• Celgene (CELG): We like cancer plays this year. Celgene is primarily engaged in the discovery, development, and commercialization of therapies designed to treat cancer and immune- and inflammatory-related diseases. The company’s lead product is Revlimid and Thalomid.

    My Pans are:

    • Orchid Cellmark (ORCH): The company provides DNA testing services that generate genetic profile information by analyzing an organism’s genetic identity. The company’s business focuses on DNA testing for human identity, particularly for forensic and family relationship, as well as security applications. The company provides DNA testing for agricultural applications including for food safety, selective trait breeding, and traceability purposes, all of which are conducted in the U.K. The strength of the pound has hurt this company as well as its lack of cash.

    • PDL BioPharma (PDLI) stock has fallen ahead of the biotechnology company's removal from the S&P MidCap 400 index as it spins off its biotech operations.

    Following the spin-off, PDL will no longer be representative of the U.S. mid-cap sector, Standard & Poor's has said. Shares of companies taken out of indexes can lose value, as mutual funds and other institutional investors that track the indexes rebalance their holdings. The Redwood City, CA-based company is spinning off its biotechnology operations into a separate unit called Facet Biotech.

    Mehta: While we do not publish our bottom picks, our top picks include: 

    • BioMS Medical (MS, Outperform, TP–C$6): Secondary progressive multiple sclerosis (SPMS) is a disease of neuronal degeneration and not inflammation like relapsed refractory multiple sclerosis (RRMS). Currently, approved MS drugs for RRMS drugs are not effective in SPMS. BioMS’ dirucotide’s (formerly MBP-8298) novel approach aims to delay further progression of the disease in SPMS through induction of immunological tolerance with respect to an immunodominant epitope (region 84–106) of the myelin basic protein, the dominant protein target of the MS immune attack.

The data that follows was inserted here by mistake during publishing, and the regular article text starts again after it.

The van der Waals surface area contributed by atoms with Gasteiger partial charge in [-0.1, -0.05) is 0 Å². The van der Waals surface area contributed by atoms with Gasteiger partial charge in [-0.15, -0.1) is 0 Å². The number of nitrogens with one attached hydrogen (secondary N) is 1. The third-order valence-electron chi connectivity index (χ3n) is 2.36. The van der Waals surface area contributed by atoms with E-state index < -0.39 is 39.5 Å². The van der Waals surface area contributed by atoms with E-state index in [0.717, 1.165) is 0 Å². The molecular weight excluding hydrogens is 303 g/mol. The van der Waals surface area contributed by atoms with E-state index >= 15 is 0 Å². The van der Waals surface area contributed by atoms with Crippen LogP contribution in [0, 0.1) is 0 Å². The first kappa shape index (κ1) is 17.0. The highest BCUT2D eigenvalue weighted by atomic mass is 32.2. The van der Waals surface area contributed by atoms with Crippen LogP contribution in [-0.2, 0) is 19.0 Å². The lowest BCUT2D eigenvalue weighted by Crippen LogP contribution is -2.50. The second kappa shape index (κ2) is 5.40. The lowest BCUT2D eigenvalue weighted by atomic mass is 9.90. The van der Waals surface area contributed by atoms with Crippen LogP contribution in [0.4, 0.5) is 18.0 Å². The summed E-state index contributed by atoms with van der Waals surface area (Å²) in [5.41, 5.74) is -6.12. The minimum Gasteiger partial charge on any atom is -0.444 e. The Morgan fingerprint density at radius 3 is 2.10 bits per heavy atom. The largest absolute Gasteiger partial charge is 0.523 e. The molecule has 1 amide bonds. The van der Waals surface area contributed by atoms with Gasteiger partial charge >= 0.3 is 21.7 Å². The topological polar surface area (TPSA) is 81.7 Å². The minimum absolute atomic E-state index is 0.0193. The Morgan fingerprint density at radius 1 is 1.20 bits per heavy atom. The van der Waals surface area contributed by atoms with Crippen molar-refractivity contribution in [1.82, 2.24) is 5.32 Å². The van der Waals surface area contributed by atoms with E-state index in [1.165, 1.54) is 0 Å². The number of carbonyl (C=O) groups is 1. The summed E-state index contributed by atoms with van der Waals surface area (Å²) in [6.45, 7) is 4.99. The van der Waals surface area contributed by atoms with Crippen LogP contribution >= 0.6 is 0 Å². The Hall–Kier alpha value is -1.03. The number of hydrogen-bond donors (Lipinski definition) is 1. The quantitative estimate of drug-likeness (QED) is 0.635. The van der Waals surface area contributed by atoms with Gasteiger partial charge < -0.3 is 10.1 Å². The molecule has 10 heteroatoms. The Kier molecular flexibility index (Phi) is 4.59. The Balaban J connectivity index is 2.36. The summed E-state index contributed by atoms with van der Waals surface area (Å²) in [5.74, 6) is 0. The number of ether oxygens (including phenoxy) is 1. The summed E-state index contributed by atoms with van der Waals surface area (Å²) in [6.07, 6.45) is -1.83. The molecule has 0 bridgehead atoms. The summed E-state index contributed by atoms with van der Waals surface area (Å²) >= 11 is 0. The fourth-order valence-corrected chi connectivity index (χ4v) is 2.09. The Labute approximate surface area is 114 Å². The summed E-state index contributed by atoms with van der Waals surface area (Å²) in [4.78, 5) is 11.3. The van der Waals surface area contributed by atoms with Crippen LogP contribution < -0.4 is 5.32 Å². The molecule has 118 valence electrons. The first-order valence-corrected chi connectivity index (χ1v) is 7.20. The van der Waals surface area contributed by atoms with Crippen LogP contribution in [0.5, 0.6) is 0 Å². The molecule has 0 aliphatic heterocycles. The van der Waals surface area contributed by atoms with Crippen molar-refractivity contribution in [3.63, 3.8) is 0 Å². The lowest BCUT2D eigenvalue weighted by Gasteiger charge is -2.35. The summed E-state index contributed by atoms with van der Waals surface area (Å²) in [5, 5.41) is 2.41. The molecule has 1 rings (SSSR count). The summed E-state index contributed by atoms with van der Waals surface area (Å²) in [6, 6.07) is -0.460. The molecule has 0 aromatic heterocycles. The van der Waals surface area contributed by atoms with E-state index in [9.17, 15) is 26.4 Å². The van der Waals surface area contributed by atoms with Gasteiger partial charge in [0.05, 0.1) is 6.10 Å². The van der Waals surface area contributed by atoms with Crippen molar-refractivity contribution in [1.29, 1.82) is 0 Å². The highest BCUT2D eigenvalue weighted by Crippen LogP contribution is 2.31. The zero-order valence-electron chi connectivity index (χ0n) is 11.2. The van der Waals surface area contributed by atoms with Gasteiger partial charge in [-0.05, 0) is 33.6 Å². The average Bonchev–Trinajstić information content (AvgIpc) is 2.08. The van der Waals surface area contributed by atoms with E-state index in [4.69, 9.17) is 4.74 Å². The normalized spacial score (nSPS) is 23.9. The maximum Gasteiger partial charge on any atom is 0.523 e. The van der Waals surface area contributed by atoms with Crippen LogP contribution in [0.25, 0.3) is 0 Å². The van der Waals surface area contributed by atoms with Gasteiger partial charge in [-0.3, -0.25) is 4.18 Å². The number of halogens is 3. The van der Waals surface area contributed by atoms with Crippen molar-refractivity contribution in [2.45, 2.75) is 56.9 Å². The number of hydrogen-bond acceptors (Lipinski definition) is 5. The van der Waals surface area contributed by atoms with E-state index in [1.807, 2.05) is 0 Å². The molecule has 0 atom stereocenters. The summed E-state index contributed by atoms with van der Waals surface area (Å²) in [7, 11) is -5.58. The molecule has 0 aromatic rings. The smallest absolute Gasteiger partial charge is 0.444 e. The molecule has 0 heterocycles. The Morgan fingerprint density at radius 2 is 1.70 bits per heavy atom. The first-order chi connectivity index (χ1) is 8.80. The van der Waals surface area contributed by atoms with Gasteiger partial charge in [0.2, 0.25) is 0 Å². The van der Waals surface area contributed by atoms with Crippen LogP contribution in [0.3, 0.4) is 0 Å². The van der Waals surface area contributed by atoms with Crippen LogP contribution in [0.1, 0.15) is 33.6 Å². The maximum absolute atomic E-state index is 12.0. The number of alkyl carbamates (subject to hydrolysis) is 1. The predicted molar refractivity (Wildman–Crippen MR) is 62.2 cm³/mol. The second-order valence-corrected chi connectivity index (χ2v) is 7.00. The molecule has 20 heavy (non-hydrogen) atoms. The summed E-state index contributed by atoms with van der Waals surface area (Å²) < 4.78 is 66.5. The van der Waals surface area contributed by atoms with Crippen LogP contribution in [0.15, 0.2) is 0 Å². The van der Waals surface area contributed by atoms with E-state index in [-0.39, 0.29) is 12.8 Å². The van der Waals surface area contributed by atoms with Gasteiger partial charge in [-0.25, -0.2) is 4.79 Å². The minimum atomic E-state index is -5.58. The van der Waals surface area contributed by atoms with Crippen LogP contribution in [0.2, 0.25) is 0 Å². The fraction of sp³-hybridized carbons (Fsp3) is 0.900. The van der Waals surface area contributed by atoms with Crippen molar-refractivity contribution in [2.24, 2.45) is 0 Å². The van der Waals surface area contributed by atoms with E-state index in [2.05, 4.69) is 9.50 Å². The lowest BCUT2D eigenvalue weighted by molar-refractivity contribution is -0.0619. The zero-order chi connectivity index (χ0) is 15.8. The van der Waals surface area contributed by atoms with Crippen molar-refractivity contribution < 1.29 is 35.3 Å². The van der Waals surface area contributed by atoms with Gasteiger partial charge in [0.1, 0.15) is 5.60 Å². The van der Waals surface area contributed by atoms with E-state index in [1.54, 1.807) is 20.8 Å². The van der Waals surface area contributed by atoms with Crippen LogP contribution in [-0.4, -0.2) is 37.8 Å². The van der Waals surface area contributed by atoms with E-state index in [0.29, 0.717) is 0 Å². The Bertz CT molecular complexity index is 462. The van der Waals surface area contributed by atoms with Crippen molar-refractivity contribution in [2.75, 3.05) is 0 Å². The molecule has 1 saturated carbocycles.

• Intercell (ICLL, Outperform, Target Price = €36): Intercell is strengthening its smart innovative  vaccine pipeline and technology platform through judicious deployment of its cash and strategic partnering. The company is ready to launch its first product, a Japanese encephalitis vaccine in 2009 with partners Novartis (NOVN), CSL (CSL), and Boehringer Ingelheim (BE), which targets an unmet need and could command a premium pricing.

    ICLL is poised to capitalize the traveler’s vaccine and nosocomial infection market opportunities. Being on the verge of achieving sustainable profitability within three years of its IPO, the value of its innovative technology platform and novel adjuvants is yet to unfold.

    • Intermune (ITMN, Outperform, TP–$30): The main value driver for these shares is Pirfenidone, a novel treatment for idiopathic pulmonary fibrosis. Intermune has rights to Pirfenidone outside of Japan, where Shionogi has recently received approval to launch. The company’s U.S. and European filings depend on the two Phase III CAPACITY trials. This data should be released in late January or early February. If the CAPACITY trial is negative, Intermune should have some downside protection based on ITMN-191, a protease inhibitor for HCV partnered with Roche.